Whole-herd treatment with a LA-OTC is a double-edged sword, though I'm not sure that it's necessarily falling out of favor. You can't get enough OTC in a cow to kill/clear the organism... you're just slowing it down, hopefully long enough for the cow to kick up production of new red blood cells and survive... but if you treat an animal early in the incubation phase, as soon as the drugs wear off, the parasite picks up right where it left off, and you'll have new clinical cases 3-6weeks later. I saw cases from one herd that lasted from August into December one year, because every time they had another clinical case, they treated everything... and they kept suppressing the pathogen in those animals that were freshly infected... but as soon as the drugs wore off... here we go again.
 

Jeanne - Simme Valley

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So, by all rights, if a cow is diagnosed with it, it should be a kill cow. Obviously, the meat isn't a threat to humans - errrr - right?
Kind of a catch 22 - if she's sick & diagnosed, do you ship her sick - untreated. That would be your only choice I would think. But, by the time she was sick enough for a vet to come out & run tests, you surely would have already treaty with something, so she couldn't be shipped for X number of days, and by then she would be sick again.
Well, that sucks.
 

Bright Raven

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Jeanne - Simme Valley":3pmpx6qa said:
So, by all rights, if a cow is diagnosed with it, it should be a kill cow. Obviously, the meat isn't a threat to humans - errrr - right?
Kind of a catch 22 - if she's sick & diagnosed, do you ship her sick - untreated. That would be your only choice I would think. But, by the time she was sick enough for a vet to come out & run tests, you surely would have already treaty with something, so she couldn't be shipped for X number of days, and by then she would be sick again.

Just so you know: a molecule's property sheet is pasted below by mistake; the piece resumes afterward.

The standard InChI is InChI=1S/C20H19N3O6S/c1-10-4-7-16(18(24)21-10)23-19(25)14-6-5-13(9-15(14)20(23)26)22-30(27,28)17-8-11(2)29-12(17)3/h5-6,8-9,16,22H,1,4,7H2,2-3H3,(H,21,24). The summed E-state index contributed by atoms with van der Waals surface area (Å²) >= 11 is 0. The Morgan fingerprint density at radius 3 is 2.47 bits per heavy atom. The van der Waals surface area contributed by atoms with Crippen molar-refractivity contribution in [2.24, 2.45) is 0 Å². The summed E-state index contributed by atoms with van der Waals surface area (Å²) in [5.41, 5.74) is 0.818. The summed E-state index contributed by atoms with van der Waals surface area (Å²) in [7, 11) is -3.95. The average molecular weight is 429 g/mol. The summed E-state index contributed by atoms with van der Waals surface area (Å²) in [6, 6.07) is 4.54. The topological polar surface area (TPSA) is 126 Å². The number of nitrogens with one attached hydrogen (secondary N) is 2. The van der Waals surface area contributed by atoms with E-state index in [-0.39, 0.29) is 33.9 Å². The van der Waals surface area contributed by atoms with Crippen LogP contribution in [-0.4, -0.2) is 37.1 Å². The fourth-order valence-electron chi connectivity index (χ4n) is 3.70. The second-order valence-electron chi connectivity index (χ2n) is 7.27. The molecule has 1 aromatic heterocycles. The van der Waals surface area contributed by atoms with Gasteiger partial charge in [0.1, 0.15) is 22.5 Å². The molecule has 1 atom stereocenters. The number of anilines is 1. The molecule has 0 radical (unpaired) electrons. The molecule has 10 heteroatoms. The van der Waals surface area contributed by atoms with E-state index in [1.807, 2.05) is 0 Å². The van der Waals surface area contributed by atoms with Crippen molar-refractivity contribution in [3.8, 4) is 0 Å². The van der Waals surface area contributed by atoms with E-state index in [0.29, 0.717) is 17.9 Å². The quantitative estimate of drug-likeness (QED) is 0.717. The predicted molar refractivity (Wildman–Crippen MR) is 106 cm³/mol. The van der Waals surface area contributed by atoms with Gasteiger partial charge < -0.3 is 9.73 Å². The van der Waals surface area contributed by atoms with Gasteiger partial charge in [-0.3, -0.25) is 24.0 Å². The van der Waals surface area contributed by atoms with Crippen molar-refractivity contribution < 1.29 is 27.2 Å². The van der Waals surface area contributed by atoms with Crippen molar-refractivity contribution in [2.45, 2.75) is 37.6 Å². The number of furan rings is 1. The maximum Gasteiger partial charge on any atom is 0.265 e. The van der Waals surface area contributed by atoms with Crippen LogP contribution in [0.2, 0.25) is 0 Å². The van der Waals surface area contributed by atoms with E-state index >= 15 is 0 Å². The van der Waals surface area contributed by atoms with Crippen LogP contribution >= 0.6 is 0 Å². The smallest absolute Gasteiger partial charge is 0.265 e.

Well, that sucks.

The proper disposition of an animal confirmed infected with Anaplama ssp. might best be distruction and incineration. A Seedstock producer in my area who raises Simmentals - a producer who I think is one of the most knowledgeable in the business; I have taken Fire Sweep to his operation twice - takes anaplasmosis more seriously than anyone I know. Every animal that leaves his property is tested for anaplasmosis out of concern that he could be at risk of damages for spreading it to a buyers herd.
 

Bright Raven

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Jeanne - Simme Valley":2iqdh0ae said:
I'm interested to hear Lucky_P knowledge about the meat issue.

Anaplasmosis occurs in humans, different species infect humans. The concern with sending animals that you know to be carriers to a stockyards is losing control of the final use of the animal. At our stockyards, a buyer may purchase the animal from the ring, put it in his herd, vaccinate the whole herd by reusing one needle and the way we go! As Jackie Gleason would say.